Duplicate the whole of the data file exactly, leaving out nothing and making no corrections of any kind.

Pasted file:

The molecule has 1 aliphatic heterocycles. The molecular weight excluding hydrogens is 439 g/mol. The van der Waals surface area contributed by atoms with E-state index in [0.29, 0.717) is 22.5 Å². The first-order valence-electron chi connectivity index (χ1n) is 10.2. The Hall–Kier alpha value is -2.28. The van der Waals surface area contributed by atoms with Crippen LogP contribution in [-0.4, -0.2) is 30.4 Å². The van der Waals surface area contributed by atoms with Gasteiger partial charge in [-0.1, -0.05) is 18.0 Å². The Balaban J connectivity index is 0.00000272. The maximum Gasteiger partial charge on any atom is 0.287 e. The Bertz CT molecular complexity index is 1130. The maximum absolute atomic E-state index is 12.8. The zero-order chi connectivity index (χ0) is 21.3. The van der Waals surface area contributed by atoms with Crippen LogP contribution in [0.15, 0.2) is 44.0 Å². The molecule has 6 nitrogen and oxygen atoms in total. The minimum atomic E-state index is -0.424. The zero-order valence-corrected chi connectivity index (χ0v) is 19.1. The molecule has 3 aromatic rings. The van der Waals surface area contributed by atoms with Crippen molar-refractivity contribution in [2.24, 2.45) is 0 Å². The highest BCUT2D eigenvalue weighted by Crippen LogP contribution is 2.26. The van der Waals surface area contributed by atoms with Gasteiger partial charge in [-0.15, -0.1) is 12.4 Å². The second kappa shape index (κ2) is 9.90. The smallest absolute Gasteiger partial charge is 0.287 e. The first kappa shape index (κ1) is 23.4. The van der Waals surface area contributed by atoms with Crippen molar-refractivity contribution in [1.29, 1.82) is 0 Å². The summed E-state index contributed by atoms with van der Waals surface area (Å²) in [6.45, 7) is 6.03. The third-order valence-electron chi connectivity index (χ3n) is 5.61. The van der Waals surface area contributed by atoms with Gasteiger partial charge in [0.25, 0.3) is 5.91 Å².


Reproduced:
The molecule has 1 aliphatic heterocycles. The molecular weight excluding hydrogens is 439 g/mol. The van der Waals surface area contributed by atoms with E-state index in [0.29, 0.717) is 22.5 Å². The first-order valence-electron chi connectivity index (χ1n) is 10.2. The Hall–Kier alpha value is -2.28. The van der Waals surface area contributed by atoms with Crippen LogP contribution in [-0.4, -0.2) is 30.4 Å². The van der Waals surface area contributed by atoms with Gasteiger partial charge in [-0.1, -0.05) is 18.0 Å². The Balaban J connectivity index is 0.00000272. The maximum Gasteiger partial charge on any atom is 0.287 e. The Bertz CT molecular complexity index is 1130. The maximum absolute atomic E-state index is 12.8. The zero-order chi connectivity index (χ0) is 21.3. The van der Waals surface area contributed by atoms with Crippen LogP contribution in [0.15, 0.2) is 44.0 Å². The molecule has 6 nitrogen and oxygen atoms in total. The minimum atomic E-state index is -0.424. The zero-order valence-corrected chi connectivity index (χ0v) is 19.1. The molecule has 3 aromatic rings. The van der Waals surface area contributed by atoms with Crippen molar-refractivity contribution in [2.24, 2.45) is 0 Å². The highest BCUT2D eigenvalue weighted by Crippen LogP contribution is 2.26. The van der Waals surface area contributed by atoms with Gasteiger partial charge in [-0.15, -0.1) is 12.4 Å². The second kappa shape index (κ2) is 9.90. The smallest absolute Gasteiger partial charge is 0.287 e. The first kappa shape index (κ1) is 23.4. The van der Waals surface area contributed by atoms with Crippen molar-refractivity contribution in [1.29, 1.82) is 0 Å². The summed E-state index contributed by atoms with van der Waals surface area (Å²) in [6.45, 7) is 6.03. The third-order valence-electron chi connectivity index (χ3n) is 5.61. The van der Waals surface area contributed by atoms with Gasteiger partial charge in [0.25, 0.3) is 5.91 Å².